Advice from an ex-IB MD - why aren't you getting those interviews ?

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Mod Note (Andy): Check out Wilowallstreet's AMA here. The AMA is still open and he is actively answering any question that you may have.

My last post "Advice from an ex-IB MD on how to make it to Wall Street" covered how to make sure you get a job offer and make it to Wall Street. Some users wanted more details, so this post will go deeper into that. If you haven't read the initial post, I'd recommend you start there, otherwise this won't make as much sense.

Also check out my other recent post: "Advice from an ex-IB MD - on how to make VP".

So what do you do if you are doing steps 1-5, but aren't getting job offers. Having reviewed many thousands of resumes over 15 years, I'd say this is the first step. Most people trip up on the resume.

Does your resume stand out - this is a fairly standard weakness.

IB's see many hundreds of resumes. Initially all resumes start with the HR department. They make the first cut. Then they give the smaller batch to the businesses, the M&A desks, the trading teams to make their decisions.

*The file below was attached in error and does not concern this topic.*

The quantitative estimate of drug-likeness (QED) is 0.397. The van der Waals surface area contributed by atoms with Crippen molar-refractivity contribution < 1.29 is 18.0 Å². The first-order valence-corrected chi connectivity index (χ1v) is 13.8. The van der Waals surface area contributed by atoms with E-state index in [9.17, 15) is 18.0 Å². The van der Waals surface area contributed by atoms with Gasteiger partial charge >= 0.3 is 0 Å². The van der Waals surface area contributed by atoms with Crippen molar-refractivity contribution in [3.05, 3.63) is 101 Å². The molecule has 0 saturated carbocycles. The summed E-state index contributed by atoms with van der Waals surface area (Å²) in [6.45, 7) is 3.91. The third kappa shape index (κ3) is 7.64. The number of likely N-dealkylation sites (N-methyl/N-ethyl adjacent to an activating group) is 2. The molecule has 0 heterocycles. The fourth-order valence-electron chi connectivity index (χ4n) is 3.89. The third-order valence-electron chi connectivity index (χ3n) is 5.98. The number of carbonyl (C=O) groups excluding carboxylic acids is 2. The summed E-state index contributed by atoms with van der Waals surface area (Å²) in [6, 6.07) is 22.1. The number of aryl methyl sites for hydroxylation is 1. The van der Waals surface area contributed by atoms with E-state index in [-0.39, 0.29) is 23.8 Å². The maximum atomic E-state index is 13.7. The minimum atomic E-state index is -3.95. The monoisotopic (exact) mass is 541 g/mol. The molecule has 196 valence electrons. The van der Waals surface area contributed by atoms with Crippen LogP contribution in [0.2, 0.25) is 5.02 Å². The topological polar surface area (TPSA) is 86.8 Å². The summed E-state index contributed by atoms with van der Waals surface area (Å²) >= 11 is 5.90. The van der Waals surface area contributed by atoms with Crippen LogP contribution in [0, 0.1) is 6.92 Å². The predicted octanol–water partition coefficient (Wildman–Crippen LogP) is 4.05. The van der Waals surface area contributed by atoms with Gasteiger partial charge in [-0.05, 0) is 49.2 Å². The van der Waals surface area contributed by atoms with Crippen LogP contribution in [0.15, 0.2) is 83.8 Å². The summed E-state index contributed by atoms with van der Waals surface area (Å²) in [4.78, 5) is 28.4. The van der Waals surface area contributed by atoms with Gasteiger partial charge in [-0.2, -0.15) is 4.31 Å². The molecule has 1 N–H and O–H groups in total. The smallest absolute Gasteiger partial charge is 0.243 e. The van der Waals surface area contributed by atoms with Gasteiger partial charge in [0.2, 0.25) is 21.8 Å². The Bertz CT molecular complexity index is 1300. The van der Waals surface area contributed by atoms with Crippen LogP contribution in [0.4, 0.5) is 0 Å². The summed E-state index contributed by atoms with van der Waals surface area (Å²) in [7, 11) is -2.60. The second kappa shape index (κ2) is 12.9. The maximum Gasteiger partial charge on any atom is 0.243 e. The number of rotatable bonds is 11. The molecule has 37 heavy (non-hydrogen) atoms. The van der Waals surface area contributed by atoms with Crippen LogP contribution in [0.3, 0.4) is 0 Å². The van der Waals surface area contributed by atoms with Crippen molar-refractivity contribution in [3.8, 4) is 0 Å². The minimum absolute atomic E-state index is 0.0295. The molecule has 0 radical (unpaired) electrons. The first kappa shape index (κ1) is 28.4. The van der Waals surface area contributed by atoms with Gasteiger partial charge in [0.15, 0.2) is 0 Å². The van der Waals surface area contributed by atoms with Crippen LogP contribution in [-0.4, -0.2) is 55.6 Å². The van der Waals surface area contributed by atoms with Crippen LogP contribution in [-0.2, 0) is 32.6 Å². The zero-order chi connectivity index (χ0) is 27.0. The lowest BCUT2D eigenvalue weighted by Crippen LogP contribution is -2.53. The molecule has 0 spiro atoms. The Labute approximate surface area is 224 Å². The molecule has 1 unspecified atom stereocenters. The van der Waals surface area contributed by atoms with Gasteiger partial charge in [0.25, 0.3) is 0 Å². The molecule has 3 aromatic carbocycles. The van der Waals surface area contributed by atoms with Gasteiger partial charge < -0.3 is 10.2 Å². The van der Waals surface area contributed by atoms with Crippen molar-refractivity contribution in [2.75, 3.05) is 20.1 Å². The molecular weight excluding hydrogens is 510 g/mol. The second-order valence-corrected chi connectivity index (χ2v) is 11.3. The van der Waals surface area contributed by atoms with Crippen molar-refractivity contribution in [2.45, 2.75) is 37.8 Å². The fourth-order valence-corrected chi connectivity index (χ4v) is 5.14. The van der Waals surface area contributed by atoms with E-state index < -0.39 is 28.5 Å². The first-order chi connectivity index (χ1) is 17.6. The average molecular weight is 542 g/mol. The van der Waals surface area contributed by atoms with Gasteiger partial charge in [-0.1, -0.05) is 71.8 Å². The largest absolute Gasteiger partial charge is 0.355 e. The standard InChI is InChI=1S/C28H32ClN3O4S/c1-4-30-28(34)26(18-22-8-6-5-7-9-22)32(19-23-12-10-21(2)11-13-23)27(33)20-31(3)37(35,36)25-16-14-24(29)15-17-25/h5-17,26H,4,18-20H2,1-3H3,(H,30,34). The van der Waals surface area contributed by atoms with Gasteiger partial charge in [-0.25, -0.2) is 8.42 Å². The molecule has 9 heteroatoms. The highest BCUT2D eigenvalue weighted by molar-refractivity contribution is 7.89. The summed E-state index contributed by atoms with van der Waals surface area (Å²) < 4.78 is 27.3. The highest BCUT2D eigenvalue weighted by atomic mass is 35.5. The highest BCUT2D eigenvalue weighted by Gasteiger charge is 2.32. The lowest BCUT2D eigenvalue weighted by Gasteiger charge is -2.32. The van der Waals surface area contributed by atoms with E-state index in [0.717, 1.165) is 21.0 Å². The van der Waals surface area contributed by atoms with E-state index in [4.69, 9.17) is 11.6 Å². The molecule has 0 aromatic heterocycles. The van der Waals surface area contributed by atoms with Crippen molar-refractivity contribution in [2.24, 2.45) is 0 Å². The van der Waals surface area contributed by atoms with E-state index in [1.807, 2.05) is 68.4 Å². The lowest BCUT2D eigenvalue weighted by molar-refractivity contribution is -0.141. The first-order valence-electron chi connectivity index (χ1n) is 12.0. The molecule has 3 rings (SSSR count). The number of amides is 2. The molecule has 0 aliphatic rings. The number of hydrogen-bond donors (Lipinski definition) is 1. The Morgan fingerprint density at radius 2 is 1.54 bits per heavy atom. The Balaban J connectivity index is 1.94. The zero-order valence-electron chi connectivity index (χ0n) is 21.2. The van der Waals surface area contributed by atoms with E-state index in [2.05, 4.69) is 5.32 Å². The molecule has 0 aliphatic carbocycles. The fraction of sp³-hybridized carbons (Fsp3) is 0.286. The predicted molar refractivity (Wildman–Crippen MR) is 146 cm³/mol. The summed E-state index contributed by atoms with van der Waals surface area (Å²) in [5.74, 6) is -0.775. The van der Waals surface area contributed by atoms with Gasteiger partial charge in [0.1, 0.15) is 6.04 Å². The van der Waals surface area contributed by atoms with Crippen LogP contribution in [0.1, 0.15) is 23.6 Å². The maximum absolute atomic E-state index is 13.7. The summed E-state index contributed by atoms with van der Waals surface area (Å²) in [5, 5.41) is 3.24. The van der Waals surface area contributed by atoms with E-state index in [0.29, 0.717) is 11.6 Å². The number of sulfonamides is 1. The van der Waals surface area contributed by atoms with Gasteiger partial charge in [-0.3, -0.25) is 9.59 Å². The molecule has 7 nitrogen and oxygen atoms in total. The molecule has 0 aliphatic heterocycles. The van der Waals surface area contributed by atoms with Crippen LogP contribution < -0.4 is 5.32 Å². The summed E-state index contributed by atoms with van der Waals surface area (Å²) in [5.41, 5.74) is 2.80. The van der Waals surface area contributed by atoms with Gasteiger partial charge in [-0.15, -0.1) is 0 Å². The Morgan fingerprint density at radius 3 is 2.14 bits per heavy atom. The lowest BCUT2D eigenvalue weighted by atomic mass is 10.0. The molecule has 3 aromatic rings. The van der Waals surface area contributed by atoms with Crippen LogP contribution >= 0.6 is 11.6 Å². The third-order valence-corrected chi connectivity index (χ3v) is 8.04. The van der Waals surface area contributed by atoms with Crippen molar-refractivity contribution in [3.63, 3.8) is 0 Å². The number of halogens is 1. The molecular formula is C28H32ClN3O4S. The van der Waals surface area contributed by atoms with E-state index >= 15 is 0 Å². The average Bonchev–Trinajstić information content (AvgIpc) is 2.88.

Round 1:

Each resume initially gets looked at for about 20-30 seconds. You definitely want to make sure you make this cut. The reviewer will either mark your resume as someone to come back to, or put it in the trash pile. That decision literally happens in 20 seconds. This is the reviewer's thought process in those 20 seconds:

Mistakes - Make sure there are no mistakes, grammatical or typos - if no mistakes proceed to next question, else trash resume.

Interest - Has this person shown any interest in finance, do they have any background in finance, do they care about banking, have they interned at a bank, have they taken any courses ? - if yes, then proceed to the next question, else trash resume.

Grades - Do they have a reasonable GPA from a reasonable school - if yes then proceed to the next question, else trash the resume unless there are other mitigating factors.